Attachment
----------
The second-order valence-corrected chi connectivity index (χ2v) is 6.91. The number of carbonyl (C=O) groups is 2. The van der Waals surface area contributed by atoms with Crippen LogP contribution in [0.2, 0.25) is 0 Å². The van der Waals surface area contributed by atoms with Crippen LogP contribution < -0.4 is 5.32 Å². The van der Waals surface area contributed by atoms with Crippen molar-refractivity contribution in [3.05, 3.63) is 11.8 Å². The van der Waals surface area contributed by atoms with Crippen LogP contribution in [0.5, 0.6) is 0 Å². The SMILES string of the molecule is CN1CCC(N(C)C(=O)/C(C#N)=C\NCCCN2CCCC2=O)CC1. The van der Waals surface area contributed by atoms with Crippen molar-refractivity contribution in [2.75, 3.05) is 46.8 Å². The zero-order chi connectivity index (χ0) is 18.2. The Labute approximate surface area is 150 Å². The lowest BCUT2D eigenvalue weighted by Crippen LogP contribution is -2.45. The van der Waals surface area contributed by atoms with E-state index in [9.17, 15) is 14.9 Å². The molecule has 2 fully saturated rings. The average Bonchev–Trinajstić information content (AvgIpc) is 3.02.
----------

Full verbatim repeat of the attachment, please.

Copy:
The second-order valence-corrected chi connectivity index (χ2v) is 6.91. The number of carbonyl (C=O) groups is 2. The van der Waals surface area contributed by atoms with Crippen LogP contribution in [0.2, 0.25) is 0 Å². The van der Waals surface area contributed by atoms with Crippen LogP contribution < -0.4 is 5.32 Å². The van der Waals surface area contributed by atoms with Crippen molar-refractivity contribution in [3.05, 3.63) is 11.8 Å². The van der Waals surface area contributed by atoms with Crippen LogP contribution in [0.5, 0.6) is 0 Å². The SMILES string of the molecule is CN1CCC(N(C)C(=O)/C(C#N)=C\NCCCN2CCCC2=O)CC1. The van der Waals surface area contributed by atoms with Crippen molar-refractivity contribution in [2.75, 3.05) is 46.8 Å². The zero-order chi connectivity index (χ0) is 18.2. The Labute approximate surface area is 150 Å². The lowest BCUT2D eigenvalue weighted by Crippen LogP contribution is -2.45. The van der Waals surface area contributed by atoms with E-state index in [9.17, 15) is 14.9 Å². The molecule has 2 fully saturated rings. The average Bonchev–Trinajstić information content (AvgIpc) is 3.02.